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DOJ Enforcement Actions

The Department of Justice is the principal federal agency authorized to enforce the laws and defend the interests of the United States. As such, it oversees the enforcement of the False Claims Act, the foundation of the American whistleblower system, as well as numerous other laws.

The agency traces its origins to the Judiciary Act of 1789 which created the Office of the Attorney General, and the 1870 Act to Establish the Department of Justice, which established the agency as “an executive department of the government of the United States” with the Attorney General as its head.

The agency is comprised of numerous divisions with the Civil Division and in some instances, the Criminal Division, overseeing investigations and prosecutions under the False Claims Act. The U.S. Attorneys Office of the federal district where the False Claims Act case is filed also plays a key role in False Claims Act enforcement.

Below are summaries of recent DOJ settlements or successful resolutions under the False Claims Act as well as other successful prosecutions for fraud and misconduct. If you believe you have information about fraud which could give  rise to a claim for a whistleblower reward, please contact us to speak with one of our experienced whistleblower attorneys.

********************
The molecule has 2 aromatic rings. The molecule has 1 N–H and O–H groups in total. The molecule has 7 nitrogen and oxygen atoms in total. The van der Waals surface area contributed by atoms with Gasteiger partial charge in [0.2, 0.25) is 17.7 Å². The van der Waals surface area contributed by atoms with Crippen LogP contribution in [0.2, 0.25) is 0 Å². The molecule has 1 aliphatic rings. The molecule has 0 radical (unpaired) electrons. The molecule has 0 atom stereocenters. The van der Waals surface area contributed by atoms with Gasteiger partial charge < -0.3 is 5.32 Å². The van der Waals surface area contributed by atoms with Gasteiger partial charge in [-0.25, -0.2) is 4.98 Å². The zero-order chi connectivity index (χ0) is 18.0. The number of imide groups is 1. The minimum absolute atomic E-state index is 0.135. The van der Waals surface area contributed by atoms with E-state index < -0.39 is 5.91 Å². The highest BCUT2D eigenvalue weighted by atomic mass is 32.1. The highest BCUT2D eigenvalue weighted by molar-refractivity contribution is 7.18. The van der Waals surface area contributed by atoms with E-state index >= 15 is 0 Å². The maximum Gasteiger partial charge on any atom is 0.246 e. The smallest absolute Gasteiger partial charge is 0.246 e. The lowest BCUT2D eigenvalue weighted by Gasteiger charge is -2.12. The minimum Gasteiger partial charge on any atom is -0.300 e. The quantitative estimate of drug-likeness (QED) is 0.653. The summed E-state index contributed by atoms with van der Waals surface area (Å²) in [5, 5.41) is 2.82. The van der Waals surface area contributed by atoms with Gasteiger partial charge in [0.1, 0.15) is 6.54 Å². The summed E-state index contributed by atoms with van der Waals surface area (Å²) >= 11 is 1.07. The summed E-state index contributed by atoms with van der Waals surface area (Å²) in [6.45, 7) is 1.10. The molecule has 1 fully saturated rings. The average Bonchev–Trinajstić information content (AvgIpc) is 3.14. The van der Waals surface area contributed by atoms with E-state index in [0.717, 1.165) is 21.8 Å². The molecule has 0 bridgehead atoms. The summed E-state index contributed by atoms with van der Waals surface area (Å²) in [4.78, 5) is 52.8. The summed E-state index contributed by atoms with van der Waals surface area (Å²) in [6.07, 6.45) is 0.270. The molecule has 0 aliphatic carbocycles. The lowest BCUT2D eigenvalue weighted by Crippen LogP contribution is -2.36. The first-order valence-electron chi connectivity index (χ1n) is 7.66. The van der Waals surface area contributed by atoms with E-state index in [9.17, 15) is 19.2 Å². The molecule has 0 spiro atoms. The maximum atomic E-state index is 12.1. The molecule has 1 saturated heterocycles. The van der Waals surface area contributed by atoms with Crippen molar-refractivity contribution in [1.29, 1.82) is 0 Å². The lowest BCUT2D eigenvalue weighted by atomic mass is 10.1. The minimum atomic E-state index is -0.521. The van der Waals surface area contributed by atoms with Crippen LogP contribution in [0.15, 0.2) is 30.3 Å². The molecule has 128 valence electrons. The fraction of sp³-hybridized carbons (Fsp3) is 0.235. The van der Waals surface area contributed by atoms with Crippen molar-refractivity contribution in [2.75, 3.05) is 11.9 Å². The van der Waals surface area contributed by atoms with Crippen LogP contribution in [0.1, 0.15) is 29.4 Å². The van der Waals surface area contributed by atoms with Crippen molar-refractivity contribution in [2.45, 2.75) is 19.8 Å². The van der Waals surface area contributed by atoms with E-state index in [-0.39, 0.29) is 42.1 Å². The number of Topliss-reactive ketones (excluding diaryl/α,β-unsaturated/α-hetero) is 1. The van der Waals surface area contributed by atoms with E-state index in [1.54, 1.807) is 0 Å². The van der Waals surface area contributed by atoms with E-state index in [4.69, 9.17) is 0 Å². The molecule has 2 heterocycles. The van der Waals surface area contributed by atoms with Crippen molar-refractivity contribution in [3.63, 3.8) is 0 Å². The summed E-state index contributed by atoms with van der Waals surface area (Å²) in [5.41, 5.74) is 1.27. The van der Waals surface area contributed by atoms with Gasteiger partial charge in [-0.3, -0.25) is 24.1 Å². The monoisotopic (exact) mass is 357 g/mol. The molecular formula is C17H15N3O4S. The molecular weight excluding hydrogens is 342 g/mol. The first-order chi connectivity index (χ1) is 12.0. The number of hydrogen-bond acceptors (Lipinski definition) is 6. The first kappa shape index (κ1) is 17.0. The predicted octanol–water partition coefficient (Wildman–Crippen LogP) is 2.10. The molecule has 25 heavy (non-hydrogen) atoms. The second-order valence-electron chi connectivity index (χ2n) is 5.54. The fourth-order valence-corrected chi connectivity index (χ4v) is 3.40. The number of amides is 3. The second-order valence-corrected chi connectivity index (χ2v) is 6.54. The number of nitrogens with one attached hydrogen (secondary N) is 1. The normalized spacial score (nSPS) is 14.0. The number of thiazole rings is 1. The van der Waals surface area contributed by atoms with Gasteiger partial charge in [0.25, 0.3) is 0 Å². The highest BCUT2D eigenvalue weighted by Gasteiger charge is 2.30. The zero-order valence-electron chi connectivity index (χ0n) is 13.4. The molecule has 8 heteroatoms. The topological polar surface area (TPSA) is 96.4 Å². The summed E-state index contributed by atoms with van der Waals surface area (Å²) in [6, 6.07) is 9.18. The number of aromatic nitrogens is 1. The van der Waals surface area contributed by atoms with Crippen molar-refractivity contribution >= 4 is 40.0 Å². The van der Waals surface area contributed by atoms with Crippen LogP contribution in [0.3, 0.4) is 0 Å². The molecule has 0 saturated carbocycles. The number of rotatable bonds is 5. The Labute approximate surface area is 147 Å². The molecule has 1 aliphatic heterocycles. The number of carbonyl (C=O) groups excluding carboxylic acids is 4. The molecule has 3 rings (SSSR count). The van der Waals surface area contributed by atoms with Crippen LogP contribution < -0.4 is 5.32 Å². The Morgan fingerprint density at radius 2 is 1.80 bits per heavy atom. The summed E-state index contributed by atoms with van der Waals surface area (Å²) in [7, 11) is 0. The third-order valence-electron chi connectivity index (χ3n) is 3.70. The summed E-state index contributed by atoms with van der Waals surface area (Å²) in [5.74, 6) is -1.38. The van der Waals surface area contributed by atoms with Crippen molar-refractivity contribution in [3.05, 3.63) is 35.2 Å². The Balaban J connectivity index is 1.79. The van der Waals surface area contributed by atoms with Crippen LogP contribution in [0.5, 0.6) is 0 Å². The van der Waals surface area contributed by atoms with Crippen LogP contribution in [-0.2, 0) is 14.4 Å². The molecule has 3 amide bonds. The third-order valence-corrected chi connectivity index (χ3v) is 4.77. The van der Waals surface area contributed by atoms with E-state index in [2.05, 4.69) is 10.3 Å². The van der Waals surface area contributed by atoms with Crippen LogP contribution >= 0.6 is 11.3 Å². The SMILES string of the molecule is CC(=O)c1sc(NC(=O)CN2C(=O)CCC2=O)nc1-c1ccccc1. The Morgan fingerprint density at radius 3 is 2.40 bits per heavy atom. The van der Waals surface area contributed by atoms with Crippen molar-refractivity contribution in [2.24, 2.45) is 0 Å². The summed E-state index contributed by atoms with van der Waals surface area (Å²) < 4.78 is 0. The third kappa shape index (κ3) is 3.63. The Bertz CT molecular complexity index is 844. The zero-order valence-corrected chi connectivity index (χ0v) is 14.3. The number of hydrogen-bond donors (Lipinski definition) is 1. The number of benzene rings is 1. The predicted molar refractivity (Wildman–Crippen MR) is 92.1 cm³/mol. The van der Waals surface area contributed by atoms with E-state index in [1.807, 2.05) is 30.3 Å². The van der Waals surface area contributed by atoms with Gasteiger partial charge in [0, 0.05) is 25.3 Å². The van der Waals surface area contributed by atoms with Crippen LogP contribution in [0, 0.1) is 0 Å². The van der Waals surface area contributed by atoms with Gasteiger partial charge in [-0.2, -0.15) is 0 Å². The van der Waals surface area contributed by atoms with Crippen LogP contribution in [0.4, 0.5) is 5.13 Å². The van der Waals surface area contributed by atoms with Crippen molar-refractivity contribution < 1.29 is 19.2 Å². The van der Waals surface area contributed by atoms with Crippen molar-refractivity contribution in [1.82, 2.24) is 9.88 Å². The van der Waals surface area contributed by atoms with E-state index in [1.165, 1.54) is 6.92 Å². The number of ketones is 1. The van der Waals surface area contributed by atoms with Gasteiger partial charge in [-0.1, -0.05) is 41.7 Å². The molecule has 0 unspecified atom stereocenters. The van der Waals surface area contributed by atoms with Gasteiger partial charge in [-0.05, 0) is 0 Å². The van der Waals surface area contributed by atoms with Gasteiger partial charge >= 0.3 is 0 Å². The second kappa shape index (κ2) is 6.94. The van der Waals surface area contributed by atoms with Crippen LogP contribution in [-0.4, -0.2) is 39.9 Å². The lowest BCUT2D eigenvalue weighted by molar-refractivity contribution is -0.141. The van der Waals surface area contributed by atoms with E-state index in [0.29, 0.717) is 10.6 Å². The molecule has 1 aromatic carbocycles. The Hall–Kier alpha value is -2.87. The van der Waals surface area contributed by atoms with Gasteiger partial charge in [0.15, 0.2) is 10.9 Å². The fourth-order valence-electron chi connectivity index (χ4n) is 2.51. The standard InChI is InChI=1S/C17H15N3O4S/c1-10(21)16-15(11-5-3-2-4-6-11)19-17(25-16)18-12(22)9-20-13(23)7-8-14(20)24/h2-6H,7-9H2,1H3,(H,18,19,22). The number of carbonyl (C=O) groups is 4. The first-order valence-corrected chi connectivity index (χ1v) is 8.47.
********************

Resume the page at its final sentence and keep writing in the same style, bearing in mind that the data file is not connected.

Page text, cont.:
June 30, 2014

Paris-based BNP Paribas S.A. agreed to enter a guilty plea and pay $8.9B for conspiring to violate the International Emergency Economic Powers Act and the Trading with the Enemy Act by processing billions of dollars of transactions through the U.S. financial system on behalf of Sudanese, Iranian, and Cuban entities subject to U.S. economic sanctions. The agreement by the French bank to plead guilty is the first time a global bank has agreed to plead guilty to large-scale, systematic violations of U.S. economic sanctions. DOJ

June 30, 2014

US Bank agreed to pay the $200M to resolve allegations it violated the False Claims Act by knowingly originating and underwriting mortgage loans insured by the Federal Housing Administration (FHA) that did not meet applicable requirements. DOJ

June 27, 2014